Wednesday, December 08, 2010
Steve Novella has a good discussion of "anomaly hunting," which bears, I think, on the question of whether science can ever be brought to bear on the existence of god(s):
[A]nomalies are the beginning of discovery and of the generation of new hypotheses. But by themselves they are not evidence for any particular conclusion.
When an anomaly is encountered in science the first step is to make sure it is an actual anomaly. The simplest answer is always that there is an error in measurement and observation, so that has to be ruled out first. When the measurements are all triple-checked and scientists can be as certain as possible that the anomaly is real, then all possible explanations need to be sought within our current scientific theories or paradigms. Only when an exhaustive attempt to explain the apparent anomaly within conventional theories fails, should scientists conclude that they have a genuine anomaly on their hands.
Then scientists can start to generate new hypotheses to explain the anomaly, usually requiring a revision to existing theories. Kuhn characterized this phase as "revolutionary science" in which one paradigm will shift to another in order to resolve the anomalies. He thought such shifts were large and rare. But later philosophers criticized this position as being a false dichotomy – revisions to theories in order to resolve anomalies are actually quite common and range the spectrum from minor tweaks to wholesale replacement with no sharp demarcation at any point.
Further, often revisions to theories involve not replacing old ideas but deepening them – adding layers of complexity that are compatible with the simpler theories but increase their precision and predictive power. Again – a perfect example is the progress from Newtonian mechanics to relativity. Newtonian mechanics still work in most situations, but at high velocities and gravities relativistic effects become important and measurable.
The role of anomalies, therefore, is entirely within the context of discovery and generating new hypotheses. Anomaly hunting refers to the misapplication of anomalies to the testing of hypotheses. The process involves generating a hypothesis then pointing to apparent anomalies as if their existence supports the specific hypothesis.
At best the mere presence of anomalies would indicate weaknesses in the current theory, but would not support any particular new hypothesis. That would require demonstrating that the new hypothesis resolves the anomalies. Even then this would only indicate that the new hypothesis is plausible and interesting – but it would need to make predictions that are later validated in order to be truly scientific.
But the very nature of the god(s) hypothesis is such that reliably predicting their action is not possible. At best you would be piling anomalies on anomalies as new unexpected phenomena arose. Or, if you could reliably predict the actions of god(s), that would actually point to the phenomenon being something impersonal and law-like ... in other words, what we call "natural causes."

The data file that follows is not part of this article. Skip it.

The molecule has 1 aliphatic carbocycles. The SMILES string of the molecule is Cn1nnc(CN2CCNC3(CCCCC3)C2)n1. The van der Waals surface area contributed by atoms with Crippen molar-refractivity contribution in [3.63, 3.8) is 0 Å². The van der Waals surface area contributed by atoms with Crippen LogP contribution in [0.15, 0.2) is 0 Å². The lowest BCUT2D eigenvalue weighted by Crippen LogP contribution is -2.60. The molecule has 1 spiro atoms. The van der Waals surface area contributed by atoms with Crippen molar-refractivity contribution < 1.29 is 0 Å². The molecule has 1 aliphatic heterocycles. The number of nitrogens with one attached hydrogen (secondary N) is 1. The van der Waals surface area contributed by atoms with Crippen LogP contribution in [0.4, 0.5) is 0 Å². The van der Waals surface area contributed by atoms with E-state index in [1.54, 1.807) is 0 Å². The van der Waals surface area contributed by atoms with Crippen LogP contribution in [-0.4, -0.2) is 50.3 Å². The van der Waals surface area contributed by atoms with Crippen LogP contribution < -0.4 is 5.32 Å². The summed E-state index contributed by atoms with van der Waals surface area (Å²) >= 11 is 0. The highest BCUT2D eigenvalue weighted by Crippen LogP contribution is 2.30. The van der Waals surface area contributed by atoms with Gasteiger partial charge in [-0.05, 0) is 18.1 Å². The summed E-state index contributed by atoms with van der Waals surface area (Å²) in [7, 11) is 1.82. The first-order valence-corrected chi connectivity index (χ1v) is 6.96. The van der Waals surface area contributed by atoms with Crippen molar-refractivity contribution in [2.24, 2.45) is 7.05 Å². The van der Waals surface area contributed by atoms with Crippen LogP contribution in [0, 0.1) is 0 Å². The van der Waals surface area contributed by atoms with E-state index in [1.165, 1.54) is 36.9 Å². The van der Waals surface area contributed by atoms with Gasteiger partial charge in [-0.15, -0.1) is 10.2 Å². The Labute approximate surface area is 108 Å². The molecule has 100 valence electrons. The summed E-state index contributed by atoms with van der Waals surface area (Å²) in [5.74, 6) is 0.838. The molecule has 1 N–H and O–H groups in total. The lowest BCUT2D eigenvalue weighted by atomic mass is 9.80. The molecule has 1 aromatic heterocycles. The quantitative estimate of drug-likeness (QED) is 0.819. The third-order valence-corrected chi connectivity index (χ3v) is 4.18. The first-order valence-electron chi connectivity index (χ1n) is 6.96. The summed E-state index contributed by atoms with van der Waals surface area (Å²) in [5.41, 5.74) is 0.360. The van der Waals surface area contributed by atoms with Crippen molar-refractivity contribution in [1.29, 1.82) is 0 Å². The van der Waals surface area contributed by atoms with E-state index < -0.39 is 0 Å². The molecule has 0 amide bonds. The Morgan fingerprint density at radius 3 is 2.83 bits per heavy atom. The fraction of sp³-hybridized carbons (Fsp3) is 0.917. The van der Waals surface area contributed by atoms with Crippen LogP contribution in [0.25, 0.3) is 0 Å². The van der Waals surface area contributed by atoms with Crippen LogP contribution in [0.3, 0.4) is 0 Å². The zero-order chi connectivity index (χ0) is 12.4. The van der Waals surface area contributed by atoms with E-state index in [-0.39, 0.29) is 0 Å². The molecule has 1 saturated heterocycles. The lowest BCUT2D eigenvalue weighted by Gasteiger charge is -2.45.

Sometimes you just can't get there from here.
Labels: Methodological Naturalism
If one could reliably predict the actions of a human, that wouldn't make the human impersonal, just a creature of habit. Why would it be any different if one replaced "human" with "god"?
Now, of course, if someone should hypothesize a particular god ... say, one that can't exist unless it causes a particular phenomena, such as a universe that is only 6,000 years old ... you can test whether the phenomena is real or not and show that the particular hypothesis is not supported. That doesn't, however, bear on whether any god(s) exist. But you can't start from ground zero and say, as Gretchen tried to do, that some anomalous phenomena proves the existence of god(s).
To expand a bit on my previous: we know humans exist, and have a pretty good ideas of their capabilities and tendencies (in general, and often about specific individuals), so when told eg. "The human called J.J.Ramsey did X" we can investigate whether that is likely to be true (eg. were you anywhere nearby at the time, are you capable of X sort of thing, etc). If we had similar independent evidence for the existence and nature of God, we could do the same for him/her/it/them. What you can't do is to work that logic backwards: cite the phenomenon X as proof of an otherwise-unevidenced agent of conveniently arbitrary abilities and motivations. That move only looks plausible because of the culturally-dominant assumption that God is a person -- of a very special kind, but still a person -- which allows the apologist to smuggle in a boatload of claims about God's nature.
Tangentially, similar arguments apply to von Daniken-esque claims about space aliens: vast castles of supposition about who and what erected on the air of a few anomalous incidents.
I think you're being a bit hard on the concept of luck. Someone experiences or does not experience a fortunate occurrence. But in the end, it was the result of complex forces beyond their control or immediate understanding.
Now, is it worth investigating those specific forces and completely understanding them, each and every time? Do we have to track the movements of every lottery ball to see how our numbers failed to come up?
Now, it's entirely different if you're trying to influence your luck through superstition, or you use luck as an excuse for your own failure to affect some change in a situation.
But I believe "luck" is still useful as shorthand: After a friend avoids an accident that could as easily occurred in spite of his efforts, I just don't see myself exclaiming: "You were fortunate to experience that particular outcome among the statistically possible ones!"